Lent in the Middle Ages–name three things people of the day associated with Lent: food, mummers, and… cockfighting?
If you write fantasy or anything even remotely close, you can benefit from knowing about the resource of All Things Medieval by Ruth Johnston. Ruth Johnston wrote the textbook All Things Medieval, which appears on Amazon as a very expensive textbook. However, the author has made the whole thing available online. This website is a remarkable and entertaining resource of, well, all things Medieval and truly worth checking out.
One topic covered at All Things Medieval, which turned out to be far more fascinating than one might have expected, is Lent. Below are some excerpts showcasing some fascinating details about this Lenten season.
The beginning of Lent
Shrove Tuesday, ca. 1200 meant three things: food, cockfighting, and mummers.
Food, obviously. A forty-day fast was about to begin. Chiefly, they would eat no animal products, so any and all animal products, especially meat, had to be eaten. The pre-fast feast came to last three days. By the end of the medieval period, it had developed its French name, Mardi Gras; it was the Carnival because they ate meat (cf chili con carne).
Schoolboys made it the season to hold cockfights. Medieval people didn’t think cockfights were cruel; roosters were the knights of the bird world, and they were merely letting the knights hold a feathered tournament.
The fast season of Lent was not nearly as unique in the medieval year as it is in the modern. Fast days punctuated the year, and the entire four weeks before Christmas was also a fast. Lent was merely the longest fast.
When I was young, I used to hear Catholic friends talk about choosing something to give up for Lent. In the Middle Ages, there were no such choices; they always gave up the same thing: animal products. You might think “meat,” but that only annoyed the rich. The poor never had meat anyway, and their chickpea or lentil porridges were “fast food” for every day year round. But the real problem was butter.
Butter and cheese were sheep, not cow, products, usually. In much of northern Europe, butter was the main cooking oil, not counting lard, which of course was out for Lent. Zones of Europe that depended on walnut or olive oil were less deprived, but butter regions had no solutions. Over time, their rulers bought indulgences from Popes that gave automatic forgiveness for using butter during Lent. Some cathedrals were funded by butter indulgences.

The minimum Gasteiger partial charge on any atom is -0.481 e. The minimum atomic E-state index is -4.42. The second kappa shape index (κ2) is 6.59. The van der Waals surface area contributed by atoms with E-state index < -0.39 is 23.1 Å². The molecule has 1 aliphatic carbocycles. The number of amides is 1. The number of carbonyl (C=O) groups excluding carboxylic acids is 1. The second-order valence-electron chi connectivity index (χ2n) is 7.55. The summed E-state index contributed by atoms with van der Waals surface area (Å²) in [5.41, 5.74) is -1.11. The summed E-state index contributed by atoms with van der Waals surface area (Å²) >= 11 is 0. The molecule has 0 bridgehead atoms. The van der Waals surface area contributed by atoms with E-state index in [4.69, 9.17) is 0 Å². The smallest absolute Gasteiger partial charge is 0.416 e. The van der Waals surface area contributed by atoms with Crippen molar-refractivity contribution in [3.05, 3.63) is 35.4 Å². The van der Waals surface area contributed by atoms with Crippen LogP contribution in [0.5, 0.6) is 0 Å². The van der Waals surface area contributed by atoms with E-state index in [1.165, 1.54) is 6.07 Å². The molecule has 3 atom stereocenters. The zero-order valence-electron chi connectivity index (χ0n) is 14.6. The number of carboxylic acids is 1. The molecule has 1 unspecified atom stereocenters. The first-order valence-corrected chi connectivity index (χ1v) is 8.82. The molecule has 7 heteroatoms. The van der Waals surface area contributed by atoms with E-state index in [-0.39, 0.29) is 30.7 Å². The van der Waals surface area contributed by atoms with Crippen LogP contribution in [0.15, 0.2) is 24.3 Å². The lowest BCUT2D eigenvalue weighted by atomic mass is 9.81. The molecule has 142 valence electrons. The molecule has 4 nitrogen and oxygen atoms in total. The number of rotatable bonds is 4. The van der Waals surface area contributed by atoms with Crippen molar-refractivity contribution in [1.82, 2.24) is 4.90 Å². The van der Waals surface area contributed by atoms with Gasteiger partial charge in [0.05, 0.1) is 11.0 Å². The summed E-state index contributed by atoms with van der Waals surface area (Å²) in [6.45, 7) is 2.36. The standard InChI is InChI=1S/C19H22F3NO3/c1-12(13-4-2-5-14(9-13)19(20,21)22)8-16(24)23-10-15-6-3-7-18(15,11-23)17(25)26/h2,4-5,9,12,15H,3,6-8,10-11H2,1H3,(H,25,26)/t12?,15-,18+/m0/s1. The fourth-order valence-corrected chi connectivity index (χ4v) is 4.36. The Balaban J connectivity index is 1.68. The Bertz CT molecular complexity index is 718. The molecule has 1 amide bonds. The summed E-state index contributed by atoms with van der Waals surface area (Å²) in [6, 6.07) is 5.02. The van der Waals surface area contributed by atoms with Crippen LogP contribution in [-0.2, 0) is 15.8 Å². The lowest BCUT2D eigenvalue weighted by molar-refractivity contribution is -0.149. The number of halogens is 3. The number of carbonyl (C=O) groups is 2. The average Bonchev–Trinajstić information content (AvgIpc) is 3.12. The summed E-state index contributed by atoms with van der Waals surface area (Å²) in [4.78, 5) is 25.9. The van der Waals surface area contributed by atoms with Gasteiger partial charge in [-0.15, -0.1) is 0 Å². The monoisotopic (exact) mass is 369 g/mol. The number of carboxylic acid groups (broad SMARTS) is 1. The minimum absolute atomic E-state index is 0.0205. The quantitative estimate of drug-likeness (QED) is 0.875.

The wealthy didn’t have to give up anything except products from mammals and birds. Wine and sweets were still just fine. In theory, they ate less. In reality, their cooks just substituted almond milk for dairy and spiced the fish to match venison dishes. Fresh fish sold for a premium during Lent. By the middle of the 14th century, inland parts of Europe were so covered with fish farms (mostly for carp, a big meaty roaster of a fish) that they were getting malaria.
I’ll do another entry on Lent and fasting. It’s worth just talking about fish.
Some fish came from ponds and were probably fresh.
Monasteries knew in advance that they’d be fasting for every possible fast day year round, so they put a lot of effort into growing fish. Some monasteries figured out that letting their sewage flush into the fish pond was actually good for the fish. (They tried to build over a stream that could carry water in and sewage out, and then they dammed it for the fish.) Mill ponds were great for eels, too. The miller’s landlord often asked for eels as part of the rent. Eels could be found in streams and lakes, too. Peasants could spear or trap them. But they rarely ate eels; the cash value was too great. The cash value of a five-foot carp was so great that many entrepreneurs invested in long-term fish ponds to raise these Danube River invaders. It took about five years for a carp to grow to table length, but then the Abbot or Baron would pay a lot.
There you have it, a taste of All Things Medieval. Take a look. Go exploring. You’ll enjoy it!